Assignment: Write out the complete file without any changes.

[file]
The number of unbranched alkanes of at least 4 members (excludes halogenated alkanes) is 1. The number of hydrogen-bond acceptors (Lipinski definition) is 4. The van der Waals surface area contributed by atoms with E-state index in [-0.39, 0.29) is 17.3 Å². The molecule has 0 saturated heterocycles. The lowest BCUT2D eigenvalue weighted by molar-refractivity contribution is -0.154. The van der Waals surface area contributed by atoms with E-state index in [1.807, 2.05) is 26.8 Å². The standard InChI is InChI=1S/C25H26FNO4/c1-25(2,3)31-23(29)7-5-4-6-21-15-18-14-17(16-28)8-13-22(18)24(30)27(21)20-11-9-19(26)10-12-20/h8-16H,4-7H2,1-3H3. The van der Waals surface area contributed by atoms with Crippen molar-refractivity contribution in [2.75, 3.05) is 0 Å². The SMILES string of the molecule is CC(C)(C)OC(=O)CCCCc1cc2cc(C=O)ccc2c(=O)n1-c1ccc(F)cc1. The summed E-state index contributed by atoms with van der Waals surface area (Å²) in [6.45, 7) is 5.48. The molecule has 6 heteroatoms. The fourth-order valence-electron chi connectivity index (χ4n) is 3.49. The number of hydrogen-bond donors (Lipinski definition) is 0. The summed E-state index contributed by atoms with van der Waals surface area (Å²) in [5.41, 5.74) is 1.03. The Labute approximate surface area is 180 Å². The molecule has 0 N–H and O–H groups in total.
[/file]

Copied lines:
The number of unbranched alkanes of at least 4 members (excludes halogenated alkanes) is 1. The number of hydrogen-bond acceptors (Lipinski definition) is 4. The van der Waals surface area contributed by atoms with E-state index in [-0.39, 0.29) is 17.3 Å². The molecule has 0 saturated heterocycles. The lowest BCUT2D eigenvalue weighted by molar-refractivity contribution is -0.154. The van der Waals surface area contributed by atoms with E-state index in [1.807, 2.05) is 26.8 Å². The standard InChI is InChI=1S/C25H26FNO4/c1-25(2,3)31-23(29)7-5-4-6-21-15-18-14-17(16-28)8-13-22(18)24(30)27(21)20-11-9-19(26)10-12-20/h8-16H,4-7H2,1-3H3. The van der Waals surface area contributed by atoms with Crippen molar-refractivity contribution in [2.75, 3.05) is 0 Å². The SMILES string of the molecule is CC(C)(C)OC(=O)CCCCc1cc2cc(C=O)ccc2c(=O)n1-c1ccc(F)cc1. The summed E-state index contributed by atoms with van der Waals surface area (Å²) in [6.45, 7) is 5.48. The molecule has 6 heteroatoms. The fourth-order valence-electron chi connectivity index (χ4n) is 3.49. The number of hydrogen-bond donors (Lipinski definition) is 0. The summed E-state index contributed by atoms with van der Waals surface area (Å²) in [5.41, 5.74) is 1.03. The Labute approximate surface area is 180 Å². The molecule has 0 N–H and O–H groups in total.